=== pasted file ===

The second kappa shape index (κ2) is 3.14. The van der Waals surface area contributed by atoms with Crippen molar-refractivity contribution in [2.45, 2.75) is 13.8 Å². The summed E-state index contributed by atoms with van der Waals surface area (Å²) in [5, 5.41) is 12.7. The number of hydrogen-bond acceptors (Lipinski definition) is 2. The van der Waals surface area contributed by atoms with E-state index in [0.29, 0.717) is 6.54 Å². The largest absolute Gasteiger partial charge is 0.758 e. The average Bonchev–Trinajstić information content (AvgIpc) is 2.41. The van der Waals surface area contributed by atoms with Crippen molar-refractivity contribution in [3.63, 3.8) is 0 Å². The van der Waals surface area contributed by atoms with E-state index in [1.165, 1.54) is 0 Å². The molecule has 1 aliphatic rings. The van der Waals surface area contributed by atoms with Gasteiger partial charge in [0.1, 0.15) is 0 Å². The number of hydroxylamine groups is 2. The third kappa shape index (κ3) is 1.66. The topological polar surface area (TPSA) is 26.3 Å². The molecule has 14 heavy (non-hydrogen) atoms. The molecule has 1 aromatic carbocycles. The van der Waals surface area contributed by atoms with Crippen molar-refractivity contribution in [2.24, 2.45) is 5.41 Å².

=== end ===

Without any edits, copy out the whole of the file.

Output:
The second kappa shape index (κ2) is 3.14. The van der Waals surface area contributed by atoms with Crippen molar-refractivity contribution in [2.45, 2.75) is 13.8 Å². The summed E-state index contributed by atoms with van der Waals surface area (Å²) in [5, 5.41) is 12.7. The number of hydrogen-bond acceptors (Lipinski definition) is 2. The van der Waals surface area contributed by atoms with E-state index in [0.29, 0.717) is 6.54 Å². The largest absolute Gasteiger partial charge is 0.758 e. The average Bonchev–Trinajstić information content (AvgIpc) is 2.41. The van der Waals surface area contributed by atoms with Crippen molar-refractivity contribution in [3.63, 3.8) is 0 Å². The van der Waals surface area contributed by atoms with E-state index in [1.165, 1.54) is 0 Å². The molecule has 1 aliphatic rings. The van der Waals surface area contributed by atoms with Gasteiger partial charge in [0.1, 0.15) is 0 Å². The number of hydroxylamine groups is 2. The third kappa shape index (κ3) is 1.66. The topological polar surface area (TPSA) is 26.3 Å². The molecule has 14 heavy (non-hydrogen) atoms. The molecule has 1 aromatic carbocycles. The van der Waals surface area contributed by atoms with Crippen molar-refractivity contribution in [2.24, 2.45) is 5.41 Å².